Not only did Kavuma go AWOL alone, but not before he had issued orders to all the staff at the registry to go away, also in order to fail Kanyeihamba’s filing of his petition. Defeated and lost for words, Kanyeihamba would resort to wailing right there before the press cameras and videos. Recall also a very vivid and recent example which involved the trial judge in the murder and terrorism criminal charges against lawmakers Allan Aloysius Ssewanyana and Muhammad Ssegirinya.?
This Lady Justice oftentimes deliberately kept away from court sessions yet the same she had set beforehand to preside over! That was interpreted as a ploy by the judge not to attend to the legislators’ application for bail so as to ensure their continued incarceration which is what the powers-that-be wished. The other reason was to avoid grilling the State about why they were delaying for two years, to complete investigations into the matter.
As I wind up, I can’t help it but register my disappointment over Mr. Bigirimana’s failure to help fix the problem of meagre salaries for the lower cadres in the judiciary, yet after serving as the Permanent Secretary in the labor ministry’s docket for many years. Before finally taking leave of these issues, I would want to wonder loudly and also, why the Chief Justice, Alphonse Owiny Dollo wasn’t heard or seen at all pleading for Kisambira yet he had previously done so on behalf of Odonga Otto.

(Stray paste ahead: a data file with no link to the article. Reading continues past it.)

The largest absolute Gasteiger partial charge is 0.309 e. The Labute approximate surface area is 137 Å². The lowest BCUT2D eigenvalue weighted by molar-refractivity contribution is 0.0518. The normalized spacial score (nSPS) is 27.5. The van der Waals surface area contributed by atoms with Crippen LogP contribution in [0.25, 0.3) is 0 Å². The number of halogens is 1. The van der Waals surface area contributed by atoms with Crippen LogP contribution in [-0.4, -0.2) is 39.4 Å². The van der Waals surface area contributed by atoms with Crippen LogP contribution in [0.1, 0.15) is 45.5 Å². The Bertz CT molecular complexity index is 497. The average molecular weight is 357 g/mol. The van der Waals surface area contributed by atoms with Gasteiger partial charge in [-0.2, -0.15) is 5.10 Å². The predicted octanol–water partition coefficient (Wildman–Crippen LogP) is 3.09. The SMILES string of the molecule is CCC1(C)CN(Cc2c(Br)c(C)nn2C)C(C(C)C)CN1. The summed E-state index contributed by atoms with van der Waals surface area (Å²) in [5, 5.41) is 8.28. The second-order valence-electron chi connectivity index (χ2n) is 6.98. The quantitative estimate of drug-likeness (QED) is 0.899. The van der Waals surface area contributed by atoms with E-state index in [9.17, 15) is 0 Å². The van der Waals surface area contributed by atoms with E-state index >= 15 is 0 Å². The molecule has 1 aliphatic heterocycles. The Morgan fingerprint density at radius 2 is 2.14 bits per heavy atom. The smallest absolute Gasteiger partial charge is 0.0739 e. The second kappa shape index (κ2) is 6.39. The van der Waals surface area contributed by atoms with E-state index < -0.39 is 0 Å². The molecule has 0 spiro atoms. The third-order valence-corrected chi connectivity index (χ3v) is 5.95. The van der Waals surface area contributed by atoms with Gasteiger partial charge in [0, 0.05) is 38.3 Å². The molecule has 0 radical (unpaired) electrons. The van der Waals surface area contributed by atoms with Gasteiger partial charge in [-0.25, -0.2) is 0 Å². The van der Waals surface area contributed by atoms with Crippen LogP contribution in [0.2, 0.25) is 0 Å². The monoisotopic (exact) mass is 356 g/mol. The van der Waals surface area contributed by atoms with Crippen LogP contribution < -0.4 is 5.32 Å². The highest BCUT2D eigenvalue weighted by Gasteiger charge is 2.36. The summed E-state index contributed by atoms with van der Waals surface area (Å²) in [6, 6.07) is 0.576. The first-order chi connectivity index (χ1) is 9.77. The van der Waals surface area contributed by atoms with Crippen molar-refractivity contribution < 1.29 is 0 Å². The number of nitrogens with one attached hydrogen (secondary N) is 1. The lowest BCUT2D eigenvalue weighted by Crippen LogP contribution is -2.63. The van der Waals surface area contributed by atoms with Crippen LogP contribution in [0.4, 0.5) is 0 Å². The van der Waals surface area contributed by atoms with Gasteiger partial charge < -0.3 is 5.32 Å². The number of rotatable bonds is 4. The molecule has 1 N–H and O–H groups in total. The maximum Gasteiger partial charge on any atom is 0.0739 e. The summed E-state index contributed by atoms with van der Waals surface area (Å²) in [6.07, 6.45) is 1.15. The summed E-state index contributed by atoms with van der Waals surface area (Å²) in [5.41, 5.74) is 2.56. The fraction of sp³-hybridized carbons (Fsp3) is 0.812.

Recall Odonga Otto had been asked to report to the police over commandeering a lorry truck beating up people for felling trees in Gulu before burning and trading in charcoal. Whereas the Chief Justice stated it was wrong for the police to harass a man fighting to save Gulu from turning into a desert, he didn’t state anything in defense of Kisambira at all
Yet the Judiciary’s driver was also fighting for his employment rights and had, moreover, not injured anyone by that far as Odonga Otto, who Owiny Dollo pleaded in his defense. Was it because Kisambira isn’t an Acholi by tribe like Odonga Otto, which is what the Chief Justice himself is? Or what?
- Mr. Stephen Kasozi Muwambi is a seasoned crime investigative writer, majoring in judicial-based stories. His two decades’ experience as a senior investigative journalist has made him one of the best to reckon on in Uganda. He can also be reached via [email protected]